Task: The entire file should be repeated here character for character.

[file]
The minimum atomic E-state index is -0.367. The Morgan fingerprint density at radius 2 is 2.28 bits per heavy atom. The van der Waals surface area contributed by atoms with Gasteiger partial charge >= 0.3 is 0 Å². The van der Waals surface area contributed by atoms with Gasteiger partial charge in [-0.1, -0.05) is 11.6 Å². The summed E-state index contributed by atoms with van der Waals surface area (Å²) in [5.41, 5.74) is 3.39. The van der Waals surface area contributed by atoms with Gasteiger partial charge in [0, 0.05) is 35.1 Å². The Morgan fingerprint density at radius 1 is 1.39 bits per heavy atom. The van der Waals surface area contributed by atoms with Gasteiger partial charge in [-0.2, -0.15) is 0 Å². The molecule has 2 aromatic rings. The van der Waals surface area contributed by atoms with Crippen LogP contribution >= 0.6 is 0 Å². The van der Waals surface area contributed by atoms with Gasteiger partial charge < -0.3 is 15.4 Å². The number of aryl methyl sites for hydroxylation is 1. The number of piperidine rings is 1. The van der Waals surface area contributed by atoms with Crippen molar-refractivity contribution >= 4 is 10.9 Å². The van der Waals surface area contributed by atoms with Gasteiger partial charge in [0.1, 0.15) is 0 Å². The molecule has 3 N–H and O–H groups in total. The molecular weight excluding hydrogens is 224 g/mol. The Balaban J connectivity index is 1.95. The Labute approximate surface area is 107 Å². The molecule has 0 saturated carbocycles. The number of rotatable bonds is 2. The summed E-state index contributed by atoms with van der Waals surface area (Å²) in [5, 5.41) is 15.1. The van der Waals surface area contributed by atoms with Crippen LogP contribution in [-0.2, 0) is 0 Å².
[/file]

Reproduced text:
The minimum atomic E-state index is -0.367. The Morgan fingerprint density at radius 2 is 2.28 bits per heavy atom. The van der Waals surface area contributed by atoms with Gasteiger partial charge >= 0.3 is 0 Å². The van der Waals surface area contributed by atoms with Gasteiger partial charge in [-0.1, -0.05) is 11.6 Å². The summed E-state index contributed by atoms with van der Waals surface area (Å²) in [5.41, 5.74) is 3.39. The van der Waals surface area contributed by atoms with Gasteiger partial charge in [0, 0.05) is 35.1 Å². The Morgan fingerprint density at radius 1 is 1.39 bits per heavy atom. The van der Waals surface area contributed by atoms with Gasteiger partial charge in [-0.2, -0.15) is 0 Å². The molecule has 2 aromatic rings. The van der Waals surface area contributed by atoms with Crippen LogP contribution >= 0.6 is 0 Å². The van der Waals surface area contributed by atoms with Gasteiger partial charge < -0.3 is 15.4 Å². The number of aryl methyl sites for hydroxylation is 1. The number of piperidine rings is 1. The van der Waals surface area contributed by atoms with Crippen molar-refractivity contribution >= 4 is 10.9 Å². The van der Waals surface area contributed by atoms with Gasteiger partial charge in [0.1, 0.15) is 0 Å². The molecule has 3 N–H and O–H groups in total. The molecular weight excluding hydrogens is 224 g/mol. The Balaban J connectivity index is 1.95. The Labute approximate surface area is 107 Å². The molecule has 0 saturated carbocycles. The number of rotatable bonds is 2. The summed E-state index contributed by atoms with van der Waals surface area (Å²) in [5, 5.41) is 15.1. The van der Waals surface area contributed by atoms with Crippen LogP contribution in [-0.2, 0) is 0 Å².